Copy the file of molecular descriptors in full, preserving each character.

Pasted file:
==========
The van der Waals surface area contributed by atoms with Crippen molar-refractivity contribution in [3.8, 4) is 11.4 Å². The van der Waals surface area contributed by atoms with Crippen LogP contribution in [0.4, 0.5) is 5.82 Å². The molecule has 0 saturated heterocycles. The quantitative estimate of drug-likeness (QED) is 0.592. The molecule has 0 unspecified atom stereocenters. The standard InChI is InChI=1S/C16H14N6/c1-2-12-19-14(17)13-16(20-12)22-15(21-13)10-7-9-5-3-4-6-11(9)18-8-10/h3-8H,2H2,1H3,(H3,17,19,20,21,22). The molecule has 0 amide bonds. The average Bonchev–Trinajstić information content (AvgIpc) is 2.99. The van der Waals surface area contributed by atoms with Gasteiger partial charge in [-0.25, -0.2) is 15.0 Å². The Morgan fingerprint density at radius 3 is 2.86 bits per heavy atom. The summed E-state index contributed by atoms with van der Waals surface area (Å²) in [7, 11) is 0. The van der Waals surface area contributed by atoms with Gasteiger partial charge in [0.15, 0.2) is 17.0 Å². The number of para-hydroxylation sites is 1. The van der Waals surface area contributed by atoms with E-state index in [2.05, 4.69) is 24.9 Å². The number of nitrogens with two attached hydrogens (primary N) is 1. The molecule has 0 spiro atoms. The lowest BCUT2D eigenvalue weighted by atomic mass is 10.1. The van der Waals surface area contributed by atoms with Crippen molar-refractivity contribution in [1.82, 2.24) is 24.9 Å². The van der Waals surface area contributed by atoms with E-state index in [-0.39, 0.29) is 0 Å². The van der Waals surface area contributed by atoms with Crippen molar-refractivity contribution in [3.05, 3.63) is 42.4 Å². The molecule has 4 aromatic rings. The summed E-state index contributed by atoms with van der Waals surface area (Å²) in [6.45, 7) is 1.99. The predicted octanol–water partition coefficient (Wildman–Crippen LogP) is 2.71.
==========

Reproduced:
The van der Waals surface area contributed by atoms with Crippen molar-refractivity contribution in [3.8, 4) is 11.4 Å². The van der Waals surface area contributed by atoms with Crippen LogP contribution in [0.4, 0.5) is 5.82 Å². The molecule has 0 saturated heterocycles. The quantitative estimate of drug-likeness (QED) is 0.592. The molecule has 0 unspecified atom stereocenters. The standard InChI is InChI=1S/C16H14N6/c1-2-12-19-14(17)13-16(20-12)22-15(21-13)10-7-9-5-3-4-6-11(9)18-8-10/h3-8H,2H2,1H3,(H3,17,19,20,21,22). The molecule has 0 amide bonds. The average Bonchev–Trinajstić information content (AvgIpc) is 2.99. The van der Waals surface area contributed by atoms with Gasteiger partial charge in [-0.25, -0.2) is 15.0 Å². The Morgan fingerprint density at radius 3 is 2.86 bits per heavy atom. The summed E-state index contributed by atoms with van der Waals surface area (Å²) in [7, 11) is 0. The van der Waals surface area contributed by atoms with Gasteiger partial charge in [0.15, 0.2) is 17.0 Å². The number of para-hydroxylation sites is 1. The van der Waals surface area contributed by atoms with E-state index in [2.05, 4.69) is 24.9 Å². The number of nitrogens with two attached hydrogens (primary N) is 1. The molecule has 0 spiro atoms. The lowest BCUT2D eigenvalue weighted by atomic mass is 10.1. The van der Waals surface area contributed by atoms with Crippen molar-refractivity contribution in [1.82, 2.24) is 24.9 Å². The van der Waals surface area contributed by atoms with E-state index in [-0.39, 0.29) is 0 Å². The van der Waals surface area contributed by atoms with Crippen molar-refractivity contribution in [3.05, 3.63) is 42.4 Å². The molecule has 4 aromatic rings. The summed E-state index contributed by atoms with van der Waals surface area (Å²) in [6.45, 7) is 1.99. The predicted octanol–water partition coefficient (Wildman–Crippen LogP) is 2.71.